randomized trial specifically addressing
this patient cohort.


The limited results observed with
chemotherapy and immunotherapy
alone have prompted many investigators
to empirically combine chemotherapy
drugs with IL-2 and IFN-alfa,
referred to as "biochemotherapy" or
"chemoimmunotherapy."[1] Of all the
currently employed treatment modalities
for metastatic melanoma, cisplatin-
based regimens combined with
biologic agents such as IFN-alfa and
IL-2 appear to have attained the highest
response rates.[1] The combination
of IL-2 or IFN-alfa with non-cisplatinbased
regimens was disappointing and
rapidly abandoned.

Phase II Studies of Cisplatin-
Based Biochemotherapy

Phase II studies of cisplatin-based
biochemotherapy regimens have
shown overall response rates ranging
from 40% to 60%, with complete remission
rates on the order of 10% to
20%.[22-34] Durable remissions exceeding
5 years were seen in approximately
5% to 10% of patients. Of
interest, relapses occurring beyond
2 years were distinctly uncommon,
suggesting that these patients exhibiting
durable responses may be
"cured."[22,24-26] Furthermore, re
sponse to biochemotherapy is usually
rapid and observed after the first cycle.
A representative case is shown in
Figure 2.

The results of select phase II studies
with IL-2 administered intravenously
are shown in Table 1.[22-28,32-34]
One of the most popular regimens
developed at M. D. Anderson Cancer
Center is the CVD regimen administered
concurrently with IL-2 and IFNalfa
for a maximum of six cycles.
Tumor responses were observed in
34 of 53 patients (64%), with 20%
complete responses and 9% durable
complete responses.[25] In another
study, this regimen was modified in
an effort to reduce toxicity. Modifications
included antibiotic and granulocyte
colony-stimulating factor (G-CSF
[Neupogen]) prophylaxis, prohibition
of long-term central venous access,
and restriction to a maximum of four
cycles of therapy. Tumor responses
were seen in 19 of 40 evaluable patients
(response rate: 48%) including
8 complete responses.[28] Biochemotherapy
was also evaluated as secondline
therapy in melanoma patients and
found to have negligible activity in
this patient population, producing an
overall response rate of only 6% compared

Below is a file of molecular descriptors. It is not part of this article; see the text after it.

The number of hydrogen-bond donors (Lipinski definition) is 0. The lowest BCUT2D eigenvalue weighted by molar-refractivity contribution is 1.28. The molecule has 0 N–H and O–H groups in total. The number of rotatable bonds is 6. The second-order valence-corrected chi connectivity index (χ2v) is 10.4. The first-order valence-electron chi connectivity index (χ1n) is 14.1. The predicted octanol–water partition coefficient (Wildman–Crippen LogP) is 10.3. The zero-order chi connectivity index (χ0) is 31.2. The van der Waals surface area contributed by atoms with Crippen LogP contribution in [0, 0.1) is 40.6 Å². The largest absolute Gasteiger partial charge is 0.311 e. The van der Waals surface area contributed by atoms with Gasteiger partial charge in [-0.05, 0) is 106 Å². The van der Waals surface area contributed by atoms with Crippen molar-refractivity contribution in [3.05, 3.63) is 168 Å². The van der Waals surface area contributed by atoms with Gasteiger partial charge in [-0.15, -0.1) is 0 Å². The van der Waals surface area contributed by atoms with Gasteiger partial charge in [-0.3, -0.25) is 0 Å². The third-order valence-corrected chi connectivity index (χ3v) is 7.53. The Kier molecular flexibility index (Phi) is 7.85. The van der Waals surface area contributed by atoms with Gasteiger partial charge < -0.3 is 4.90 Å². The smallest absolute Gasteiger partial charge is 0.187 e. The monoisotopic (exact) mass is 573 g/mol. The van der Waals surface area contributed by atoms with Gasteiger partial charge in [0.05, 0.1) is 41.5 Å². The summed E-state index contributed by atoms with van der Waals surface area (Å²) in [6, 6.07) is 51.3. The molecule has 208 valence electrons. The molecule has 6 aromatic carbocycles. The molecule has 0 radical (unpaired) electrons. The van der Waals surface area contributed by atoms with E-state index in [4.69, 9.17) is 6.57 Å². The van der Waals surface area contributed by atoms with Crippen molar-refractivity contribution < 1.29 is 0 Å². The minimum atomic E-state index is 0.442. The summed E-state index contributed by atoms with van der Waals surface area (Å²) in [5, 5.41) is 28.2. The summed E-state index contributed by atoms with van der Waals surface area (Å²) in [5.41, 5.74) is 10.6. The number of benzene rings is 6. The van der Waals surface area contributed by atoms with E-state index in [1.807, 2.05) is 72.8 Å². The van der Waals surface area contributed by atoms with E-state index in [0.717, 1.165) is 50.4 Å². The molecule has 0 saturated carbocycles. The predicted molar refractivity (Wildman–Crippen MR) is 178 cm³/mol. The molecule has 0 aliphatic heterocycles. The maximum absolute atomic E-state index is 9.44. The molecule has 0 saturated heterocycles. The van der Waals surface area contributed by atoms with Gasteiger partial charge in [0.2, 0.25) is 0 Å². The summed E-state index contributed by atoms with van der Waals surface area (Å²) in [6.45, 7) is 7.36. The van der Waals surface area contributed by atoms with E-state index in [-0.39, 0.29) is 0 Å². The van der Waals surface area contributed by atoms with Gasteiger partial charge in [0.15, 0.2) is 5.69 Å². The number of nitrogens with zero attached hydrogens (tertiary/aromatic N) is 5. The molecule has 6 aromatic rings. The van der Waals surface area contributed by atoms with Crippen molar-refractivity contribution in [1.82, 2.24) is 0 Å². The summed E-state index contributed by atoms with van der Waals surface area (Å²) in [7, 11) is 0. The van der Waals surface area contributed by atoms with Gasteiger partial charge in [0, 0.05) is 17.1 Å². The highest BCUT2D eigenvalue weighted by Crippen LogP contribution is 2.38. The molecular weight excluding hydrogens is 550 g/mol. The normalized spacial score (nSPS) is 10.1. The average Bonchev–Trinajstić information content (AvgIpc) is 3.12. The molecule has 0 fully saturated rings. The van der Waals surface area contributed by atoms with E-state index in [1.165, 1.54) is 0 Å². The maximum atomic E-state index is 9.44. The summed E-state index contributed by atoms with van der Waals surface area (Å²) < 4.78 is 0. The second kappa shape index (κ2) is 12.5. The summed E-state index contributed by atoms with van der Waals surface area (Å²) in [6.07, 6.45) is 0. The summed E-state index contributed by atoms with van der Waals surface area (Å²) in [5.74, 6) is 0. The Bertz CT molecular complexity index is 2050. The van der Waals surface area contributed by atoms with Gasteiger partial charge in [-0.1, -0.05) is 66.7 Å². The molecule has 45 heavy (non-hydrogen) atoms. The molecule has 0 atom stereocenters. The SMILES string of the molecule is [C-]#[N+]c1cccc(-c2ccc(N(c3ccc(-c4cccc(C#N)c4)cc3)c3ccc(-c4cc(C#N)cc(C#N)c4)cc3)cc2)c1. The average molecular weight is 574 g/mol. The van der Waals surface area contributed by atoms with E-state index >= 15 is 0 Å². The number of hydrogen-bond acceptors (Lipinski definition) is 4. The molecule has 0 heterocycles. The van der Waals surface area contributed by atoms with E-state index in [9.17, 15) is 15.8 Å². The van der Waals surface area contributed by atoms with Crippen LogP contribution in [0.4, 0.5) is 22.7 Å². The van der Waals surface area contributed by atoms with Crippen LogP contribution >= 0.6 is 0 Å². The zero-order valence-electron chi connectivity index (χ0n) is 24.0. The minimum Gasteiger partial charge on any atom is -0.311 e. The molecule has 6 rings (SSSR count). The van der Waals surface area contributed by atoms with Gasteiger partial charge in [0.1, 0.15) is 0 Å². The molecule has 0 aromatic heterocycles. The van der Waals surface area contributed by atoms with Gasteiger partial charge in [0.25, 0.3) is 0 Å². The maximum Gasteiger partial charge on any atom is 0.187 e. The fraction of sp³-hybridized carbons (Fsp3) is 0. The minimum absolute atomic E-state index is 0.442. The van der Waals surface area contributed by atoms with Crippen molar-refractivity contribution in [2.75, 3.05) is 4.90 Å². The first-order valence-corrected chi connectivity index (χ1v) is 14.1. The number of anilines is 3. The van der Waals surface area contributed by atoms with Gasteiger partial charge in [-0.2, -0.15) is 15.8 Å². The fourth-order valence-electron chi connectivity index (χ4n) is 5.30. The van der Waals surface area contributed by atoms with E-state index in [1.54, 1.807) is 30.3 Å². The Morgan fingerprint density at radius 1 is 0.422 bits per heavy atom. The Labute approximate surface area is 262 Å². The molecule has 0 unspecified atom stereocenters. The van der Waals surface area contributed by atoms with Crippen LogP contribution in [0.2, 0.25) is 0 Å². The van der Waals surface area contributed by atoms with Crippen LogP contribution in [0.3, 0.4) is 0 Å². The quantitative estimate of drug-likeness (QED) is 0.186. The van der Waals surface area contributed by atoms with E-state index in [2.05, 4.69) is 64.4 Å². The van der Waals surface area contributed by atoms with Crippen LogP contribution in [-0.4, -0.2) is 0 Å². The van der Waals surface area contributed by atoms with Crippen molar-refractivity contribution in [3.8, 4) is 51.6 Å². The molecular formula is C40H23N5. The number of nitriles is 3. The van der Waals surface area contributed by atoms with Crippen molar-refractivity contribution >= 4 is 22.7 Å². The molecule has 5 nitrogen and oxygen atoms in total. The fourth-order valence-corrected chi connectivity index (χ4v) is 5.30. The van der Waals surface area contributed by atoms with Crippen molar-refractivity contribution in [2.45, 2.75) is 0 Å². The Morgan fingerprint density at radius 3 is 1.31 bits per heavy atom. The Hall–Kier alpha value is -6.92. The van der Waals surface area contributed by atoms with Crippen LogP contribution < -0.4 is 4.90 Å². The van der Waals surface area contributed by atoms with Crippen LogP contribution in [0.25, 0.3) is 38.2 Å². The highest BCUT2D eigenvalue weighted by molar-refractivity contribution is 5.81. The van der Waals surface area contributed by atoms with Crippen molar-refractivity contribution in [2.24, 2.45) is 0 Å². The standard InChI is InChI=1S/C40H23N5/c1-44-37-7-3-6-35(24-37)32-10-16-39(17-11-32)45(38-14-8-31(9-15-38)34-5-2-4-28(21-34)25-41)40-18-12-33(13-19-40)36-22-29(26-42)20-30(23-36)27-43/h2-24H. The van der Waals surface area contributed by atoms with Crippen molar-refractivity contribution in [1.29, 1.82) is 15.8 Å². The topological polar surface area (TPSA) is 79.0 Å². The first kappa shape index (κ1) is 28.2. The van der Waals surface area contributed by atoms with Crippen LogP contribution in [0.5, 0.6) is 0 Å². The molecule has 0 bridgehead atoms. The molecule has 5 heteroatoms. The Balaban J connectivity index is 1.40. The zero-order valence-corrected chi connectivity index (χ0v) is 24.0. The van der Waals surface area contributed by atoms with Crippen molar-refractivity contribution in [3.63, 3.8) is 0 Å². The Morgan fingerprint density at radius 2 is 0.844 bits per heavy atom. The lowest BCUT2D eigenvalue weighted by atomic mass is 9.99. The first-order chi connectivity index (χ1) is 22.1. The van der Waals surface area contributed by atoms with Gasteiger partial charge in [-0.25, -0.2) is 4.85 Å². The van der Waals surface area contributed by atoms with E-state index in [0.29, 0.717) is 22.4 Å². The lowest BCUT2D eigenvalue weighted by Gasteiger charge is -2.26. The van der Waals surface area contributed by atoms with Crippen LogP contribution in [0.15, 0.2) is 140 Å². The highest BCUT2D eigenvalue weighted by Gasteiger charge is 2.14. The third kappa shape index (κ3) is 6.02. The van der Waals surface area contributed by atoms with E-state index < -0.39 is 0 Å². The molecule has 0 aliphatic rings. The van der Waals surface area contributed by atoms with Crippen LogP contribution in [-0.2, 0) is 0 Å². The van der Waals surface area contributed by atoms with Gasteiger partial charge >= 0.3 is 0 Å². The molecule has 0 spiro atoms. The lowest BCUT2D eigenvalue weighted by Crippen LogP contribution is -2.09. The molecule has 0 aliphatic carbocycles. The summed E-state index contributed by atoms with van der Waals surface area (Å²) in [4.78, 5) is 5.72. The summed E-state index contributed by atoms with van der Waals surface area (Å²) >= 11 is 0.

with 37% in previously untreated

O'Day et al recently reported the
use of IL-2 and granulocyte macrophage
colony-stimulating factor (GMCSF
[Leukine]) as maintenance
therapy in patients who achieved a
partial response or stable disease on
biochemotherapy. Preliminary results
of this pilot experience were encouraging
in terms of progression-free and
overall survival, compared with historical
controls.[35] A larger phase II
multicenter trial has been initiated in
an effort to confirm these results.

  • Efforts to Reduce Toxicity-Many
    of these biochemotherapy regimens require
    inpatient treatment because they
    have substantial toxicity. A number
    of investigators have endeavored to
    develop regimens with less toxicity
    that could be administered in the outpatient
    setting (Table 2).[29-32,36]
    They simplistically replaced IL-2 administered
    intravenously with the
    subcutaneous route and frequently
    reduced the IL-2 dose to improve
    tolerance. Unfortunately, biochemotherapy
    regimens involving subcutaneous
    administration and lower doses
    of IL-2 appear to produce lower response
    rates than were generally
    observed with regimens involving intravenous

    For example, Flaherty et al[32] reported
    the results of a randomized
    phase II trial of two outpatient biochemotherapy
    regimens involving
    dacarbazine, cisplatin, and IFN-alfa
    with IL-2 administered either intravenously
    or subcutaneously. There were
    16 responses including 5 complete
    responses in the 44 patients who received
    the IV IL-2 regimen (response
    rate: 36%), compared with only 6 responses
    (including 1 complete) in the
    36 patients assigned to receive the
    subcutaneous IL-2 regimen (response
    rate: 17%).[32]

    In addition, a study in which patients
    were randomly assigned to receive
    either the Dartmouth regimen
    or the Dartmouth regimen preceded
    by IL-2 administered subcutaneously
    (day -2 to 0) and followed by IFNalfa
    (days 1 to 3) showed no difference
    in response rate (22% for
    biochemotherapy vs 27% for the Dartmouth
    regimen alone), median duration
    of response (2.8 vs 2.5 months),
    or survival (5 vs 5.5 months).[36] The
    lower overall response rates for the
    biochemotherapy regimens involving
    subcutaneous IL-2 in these two studies
    relative to the intravenous IL-2
    biochemotherapy regimens mentioned
    previously suggest a potential schedule,
    dose, and route of administration
    effect for IL-2 in biochemotherapy

Results of Meta-analysis
Two recent meta-analyses suggested
improved response rates and
possibly improved survival for combinations
involving cisplatin, IL-2, and
IFN-alfa, compared with either chemotherapy
or immunotherapy alone.
In one analysis of 631 patients, biochemotherapy
regimens produced
a response rate of 45% compared to
21% and 15% with IL-2 and IFN or
IL-2 alone, respectively. Survival,
however, was not significantly different
between groups (10.5 months),
with 20% and 10% survival rates at 2
and 5 years.[37]

Another meta-analysis that analyzed
154 studies involving over 7,000
patients revealed the highest response
rate of 47% for patients who received
cisplatin, dacarbazine, IL-2, and IFNalfa.[
38] The results of these two metaanalyses
clearly support the phase II
data that show a higher response rate
for biochemotherapy compared to chemotherapy
or immunotherapy alone.